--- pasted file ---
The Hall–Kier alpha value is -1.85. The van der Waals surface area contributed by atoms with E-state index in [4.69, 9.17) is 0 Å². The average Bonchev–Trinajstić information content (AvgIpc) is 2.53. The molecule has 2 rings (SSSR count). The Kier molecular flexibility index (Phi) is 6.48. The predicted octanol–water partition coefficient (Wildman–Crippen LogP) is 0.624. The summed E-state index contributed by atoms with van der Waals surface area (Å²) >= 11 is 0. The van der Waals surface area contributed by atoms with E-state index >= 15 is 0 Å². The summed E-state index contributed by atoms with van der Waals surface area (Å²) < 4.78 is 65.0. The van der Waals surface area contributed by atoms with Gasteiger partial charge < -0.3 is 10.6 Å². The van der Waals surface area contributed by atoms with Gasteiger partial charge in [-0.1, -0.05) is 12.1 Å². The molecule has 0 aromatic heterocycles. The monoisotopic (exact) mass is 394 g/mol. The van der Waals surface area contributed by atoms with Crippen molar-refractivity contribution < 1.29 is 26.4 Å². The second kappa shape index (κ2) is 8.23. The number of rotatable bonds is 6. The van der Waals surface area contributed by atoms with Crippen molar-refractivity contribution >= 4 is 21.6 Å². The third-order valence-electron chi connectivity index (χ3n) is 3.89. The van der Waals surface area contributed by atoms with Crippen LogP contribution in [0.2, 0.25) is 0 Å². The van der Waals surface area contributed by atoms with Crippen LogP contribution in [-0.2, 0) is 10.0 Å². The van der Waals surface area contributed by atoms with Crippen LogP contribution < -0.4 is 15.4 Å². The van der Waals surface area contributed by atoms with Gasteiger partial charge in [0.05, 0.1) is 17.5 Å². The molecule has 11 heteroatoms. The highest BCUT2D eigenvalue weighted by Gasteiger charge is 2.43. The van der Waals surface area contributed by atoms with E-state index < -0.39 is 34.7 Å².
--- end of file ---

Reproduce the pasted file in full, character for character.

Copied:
The Hall–Kier alpha value is -1.85. The van der Waals surface area contributed by atoms with E-state index in [4.69, 9.17) is 0 Å². The average Bonchev–Trinajstić information content (AvgIpc) is 2.53. The molecule has 2 rings (SSSR count). The Kier molecular flexibility index (Phi) is 6.48. The predicted octanol–water partition coefficient (Wildman–Crippen LogP) is 0.624. The summed E-state index contributed by atoms with van der Waals surface area (Å²) >= 11 is 0. The van der Waals surface area contributed by atoms with E-state index >= 15 is 0 Å². The summed E-state index contributed by atoms with van der Waals surface area (Å²) < 4.78 is 65.0. The van der Waals surface area contributed by atoms with Gasteiger partial charge < -0.3 is 10.6 Å². The van der Waals surface area contributed by atoms with Gasteiger partial charge in [-0.1, -0.05) is 12.1 Å². The molecule has 0 aromatic heterocycles. The monoisotopic (exact) mass is 394 g/mol. The van der Waals surface area contributed by atoms with Crippen molar-refractivity contribution < 1.29 is 26.4 Å². The second kappa shape index (κ2) is 8.23. The number of rotatable bonds is 6. The van der Waals surface area contributed by atoms with Crippen molar-refractivity contribution >= 4 is 21.6 Å². The third-order valence-electron chi connectivity index (χ3n) is 3.89. The van der Waals surface area contributed by atoms with Crippen LogP contribution in [0.2, 0.25) is 0 Å². The van der Waals surface area contributed by atoms with Crippen LogP contribution in [-0.2, 0) is 10.0 Å². The van der Waals surface area contributed by atoms with Crippen LogP contribution < -0.4 is 15.4 Å². The van der Waals surface area contributed by atoms with Gasteiger partial charge in [0.05, 0.1) is 17.5 Å². The molecule has 11 heteroatoms. The highest BCUT2D eigenvalue weighted by Gasteiger charge is 2.43. The van der Waals surface area contributed by atoms with E-state index < -0.39 is 34.7 Å².